LAS VEGAS - A new idea surrounding IoT will steer how technology will go in the new decade - instead of standing for the Internet of Things, the acronym should stand for the "intelligence of things", said Consumer Technology Association's (CTA) vice president of research Steve Koenig.
"This new IoT bears testimony to the extent that artificial intelligence (AI) is permeating every facet of our commerce and our culture.
"Now, commerce is pretty well-understood and we endorse that as we want to advance our economies around the world, but culture is really interesting to me as a researcher, because we're talking about technology's influence on human behaviour," he said.
He brought up the example of how fast food giant McDonald's is looking at bringing AI-powered voice assistants to its drive-through restaurants in the United States.
"People working in fast food - they've got a tough job. They've got to take the order, and they want to get that right, then they have to handle the transaction, and they better get that right so that they don't shortchange anybody, and then they've got to organise the order, you know, don't forget the ketchup... so by adding a little bit of intelligence for that first initial interaction of taking the order, frees the human worker to really focus on handling that money transaction and providing better service."
Mr Koenig was speaking to the press at a media preview event before CES 2020, the latest edition of the biggest tech show in the world, officially opens its doors on Tuesday (Jan 7).
Indeed, going by what was showcased at CES Unveiled last Sunday (Jan 5) night - a preview event of just some of the technology that will be seen at CES later in the week - AI continues to make its mark in the consumer tech world as it inches its way into almost every product imaginable.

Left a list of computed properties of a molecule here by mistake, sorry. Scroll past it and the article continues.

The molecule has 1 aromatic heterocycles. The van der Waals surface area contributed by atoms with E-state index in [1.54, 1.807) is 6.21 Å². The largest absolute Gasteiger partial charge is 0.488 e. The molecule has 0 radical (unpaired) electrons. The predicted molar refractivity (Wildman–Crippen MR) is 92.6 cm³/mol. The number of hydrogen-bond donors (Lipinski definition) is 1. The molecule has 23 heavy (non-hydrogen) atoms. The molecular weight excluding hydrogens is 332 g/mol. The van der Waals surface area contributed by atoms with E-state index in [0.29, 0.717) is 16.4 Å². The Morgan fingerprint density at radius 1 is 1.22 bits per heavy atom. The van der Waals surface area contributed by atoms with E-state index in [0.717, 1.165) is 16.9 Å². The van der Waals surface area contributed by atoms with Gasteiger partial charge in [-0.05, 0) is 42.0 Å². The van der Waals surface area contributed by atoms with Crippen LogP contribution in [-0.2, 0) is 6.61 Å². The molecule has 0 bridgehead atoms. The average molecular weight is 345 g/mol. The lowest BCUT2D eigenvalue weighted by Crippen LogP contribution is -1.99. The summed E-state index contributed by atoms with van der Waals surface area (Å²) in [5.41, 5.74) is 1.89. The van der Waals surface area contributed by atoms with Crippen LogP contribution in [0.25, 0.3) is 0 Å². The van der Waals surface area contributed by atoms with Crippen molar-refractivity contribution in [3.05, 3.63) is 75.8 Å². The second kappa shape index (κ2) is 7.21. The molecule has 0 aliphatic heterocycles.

Japanese company Groove X showed off its Lovot companionship robots, which make use of AI via facial and speech recognition technology to identify its owners to ask for cuddles and stay by their side. The cute, pint-sized robots received many coos from onlookers as they waddled their way around the hall on their own.
French beauty giant L'Oreal debuted the Perso, an AI-powered system that creates on-demand and personalised formulas for skincare, and custom shades for foundation and lipstick. Users can use a paired app to discover the perfect lip colour to match their outfits, for example, and have the exact shade mixed at home on the spot.
Powering this new idea of the intelligence of things on a grander scale, of course, is 5G technology, added Mr Koenig.
Even though 5G is the fifth wireless generation, he said, it is the first that will eventually be led by enterprise applications, whether it be for smart mobility or powering health operations remotely, among numerous others.
He discussed, for example, how 5G can be used to help farmers better plan crop yields via drone fleets with sensors that can fly over massive plantations to look for plant disease or mark out the areas that need more water. "This is truly a case of enabling digital tools to solve a very real-world problem," he said.
5G is said to be at least 10 times faster than 4G, and can support 100 times more connected devices.
From a consumer's standpoint, 5G matters via the launch of 5G mobile devices.
CTA's director of research Lesley Rohrbaugh said at the same media event that over 50 networks worldwide will be deploying 5G capability this year, which will only fuel the demand for 5G handsets globally.
She said: "According to our CTA forecast... 2020 is an inaugural year for 5G-enabled handsets, and by 2022, we're expecting the market to essentially flip. So two-thirds of the market will switch from a 4G focus to a 5G focus for handsets."
In a report launched on the same day, CTA predicts that over 20 million 5G handsets will be sold in the United States alone this year, which is 10 times of last year's figure.
CES 2020, owned and produced by CTA, officially runs from Jan 7 to 10 in Las Vegas and is expected to draw more than 170,000 attendees. Even though it is primarily seen as a tech products show, the technology behind these products often signal the biggest tech trends of the year.